The International Air Transport Association (IATA) revised its industry financial forecast for 2008 down to a loss of $2.3 billion, blaming high oil costs. IATA’s forecast uses a consensus oil price of $106.5 per barrel. This is a swing of $6.8 billion from the previously forecast industry profit of $4.5 billion that was announced in March, IATA said.
“For every dollar that the price of fuel increases, our costs go up by $1.6 billion,” said Giovanni Bisignani, IATA director general and CEO at IATA’s 64th Annual General Meeting in Istanbul. The industry’s total fuel bill in 2008 is expected to be $176 billion accounting for 34 percent of operating costs. This is $40 billion more than the 2006 bill, which was $136 billion (29 percent of operating costs). In 2002, the bill was $40 billion, equal to 13 percent of costs.
Bisignani also said the airline industry faced tough times. “Over the past 60 years the industry made $11.5 trillion in revenues, but only $32 billion in profits," he said. "Since 2001, airlines achieved massive change. Fuel efficiency improved 19 percent and non-fuel unit costs dropped 18 percent. The skyrocketing price of oil has eaten these gains and left the industry in the red again. Oil prices at $130 a barrel are changing the game for everyone. The situation is grim."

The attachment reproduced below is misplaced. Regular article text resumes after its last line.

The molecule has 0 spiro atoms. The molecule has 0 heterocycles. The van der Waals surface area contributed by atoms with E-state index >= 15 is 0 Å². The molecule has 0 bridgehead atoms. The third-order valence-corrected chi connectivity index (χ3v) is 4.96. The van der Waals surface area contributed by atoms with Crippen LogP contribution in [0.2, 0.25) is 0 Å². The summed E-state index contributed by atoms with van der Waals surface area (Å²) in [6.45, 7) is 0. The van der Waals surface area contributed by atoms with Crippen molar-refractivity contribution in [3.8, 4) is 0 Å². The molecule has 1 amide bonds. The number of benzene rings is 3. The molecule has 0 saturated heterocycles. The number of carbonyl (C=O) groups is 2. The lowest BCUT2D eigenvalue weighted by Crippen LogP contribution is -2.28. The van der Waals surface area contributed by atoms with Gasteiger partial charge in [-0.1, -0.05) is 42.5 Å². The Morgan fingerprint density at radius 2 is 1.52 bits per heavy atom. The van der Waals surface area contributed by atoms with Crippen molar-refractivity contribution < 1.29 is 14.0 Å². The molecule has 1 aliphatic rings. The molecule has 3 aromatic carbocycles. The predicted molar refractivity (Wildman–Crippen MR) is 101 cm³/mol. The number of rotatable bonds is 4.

Bisignani also sounded the alarm to governments, industry partners and labor. “Airlines are struggling for survival and massive changes are needed," he said. "Governments must stop crazy taxation, change the rules of the game and fix the infrastructure. Labor must understand that jobs disappear if costs don’t come down. And to our partners, the message is simple. We are in this together. Don’t bite the hand that feeds you.” Visit www.iata.org.